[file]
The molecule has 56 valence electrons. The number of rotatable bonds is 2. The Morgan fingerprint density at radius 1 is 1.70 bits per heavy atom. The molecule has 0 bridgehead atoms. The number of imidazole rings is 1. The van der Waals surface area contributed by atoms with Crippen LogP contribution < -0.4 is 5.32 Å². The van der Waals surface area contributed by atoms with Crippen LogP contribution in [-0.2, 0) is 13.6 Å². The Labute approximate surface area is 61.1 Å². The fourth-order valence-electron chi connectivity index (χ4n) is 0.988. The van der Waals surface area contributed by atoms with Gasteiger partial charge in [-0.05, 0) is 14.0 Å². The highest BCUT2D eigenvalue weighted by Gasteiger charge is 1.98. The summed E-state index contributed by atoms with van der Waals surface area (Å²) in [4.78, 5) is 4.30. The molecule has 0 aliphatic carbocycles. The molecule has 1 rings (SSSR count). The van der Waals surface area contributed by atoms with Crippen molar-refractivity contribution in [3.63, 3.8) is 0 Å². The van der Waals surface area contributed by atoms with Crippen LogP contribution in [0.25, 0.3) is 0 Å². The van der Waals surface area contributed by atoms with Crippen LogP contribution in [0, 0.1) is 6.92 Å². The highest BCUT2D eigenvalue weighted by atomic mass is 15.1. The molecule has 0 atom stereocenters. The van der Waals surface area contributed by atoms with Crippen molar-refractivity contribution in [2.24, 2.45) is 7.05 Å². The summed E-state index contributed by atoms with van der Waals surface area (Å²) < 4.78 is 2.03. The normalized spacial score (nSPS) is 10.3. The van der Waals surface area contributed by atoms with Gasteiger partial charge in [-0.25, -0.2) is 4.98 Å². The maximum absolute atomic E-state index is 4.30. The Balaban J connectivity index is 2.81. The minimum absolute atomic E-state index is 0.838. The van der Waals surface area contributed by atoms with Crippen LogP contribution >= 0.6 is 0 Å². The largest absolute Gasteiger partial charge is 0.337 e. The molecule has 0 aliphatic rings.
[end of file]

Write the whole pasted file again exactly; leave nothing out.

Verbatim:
The molecule has 56 valence electrons. The number of rotatable bonds is 2. The Morgan fingerprint density at radius 1 is 1.70 bits per heavy atom. The molecule has 0 bridgehead atoms. The number of imidazole rings is 1. The van der Waals surface area contributed by atoms with Crippen LogP contribution < -0.4 is 5.32 Å². The van der Waals surface area contributed by atoms with Crippen LogP contribution in [-0.2, 0) is 13.6 Å². The Labute approximate surface area is 61.1 Å². The fourth-order valence-electron chi connectivity index (χ4n) is 0.988. The van der Waals surface area contributed by atoms with Gasteiger partial charge in [-0.05, 0) is 14.0 Å². The highest BCUT2D eigenvalue weighted by Gasteiger charge is 1.98. The summed E-state index contributed by atoms with van der Waals surface area (Å²) in [4.78, 5) is 4.30. The molecule has 0 aliphatic carbocycles. The molecule has 1 rings (SSSR count). The van der Waals surface area contributed by atoms with Crippen molar-refractivity contribution in [3.63, 3.8) is 0 Å². The van der Waals surface area contributed by atoms with Crippen LogP contribution in [0.25, 0.3) is 0 Å². The van der Waals surface area contributed by atoms with Crippen LogP contribution in [0, 0.1) is 6.92 Å². The highest BCUT2D eigenvalue weighted by atomic mass is 15.1. The molecule has 0 atom stereocenters. The van der Waals surface area contributed by atoms with Crippen molar-refractivity contribution in [2.24, 2.45) is 7.05 Å². The summed E-state index contributed by atoms with van der Waals surface area (Å²) < 4.78 is 2.03. The normalized spacial score (nSPS) is 10.3. The van der Waals surface area contributed by atoms with Gasteiger partial charge in [-0.25, -0.2) is 4.98 Å². The maximum absolute atomic E-state index is 4.30. The Balaban J connectivity index is 2.81. The minimum absolute atomic E-state index is 0.838. The van der Waals surface area contributed by atoms with Crippen LogP contribution >= 0.6 is 0 Å². The largest absolute Gasteiger partial charge is 0.337 e. The molecule has 0 aliphatic rings.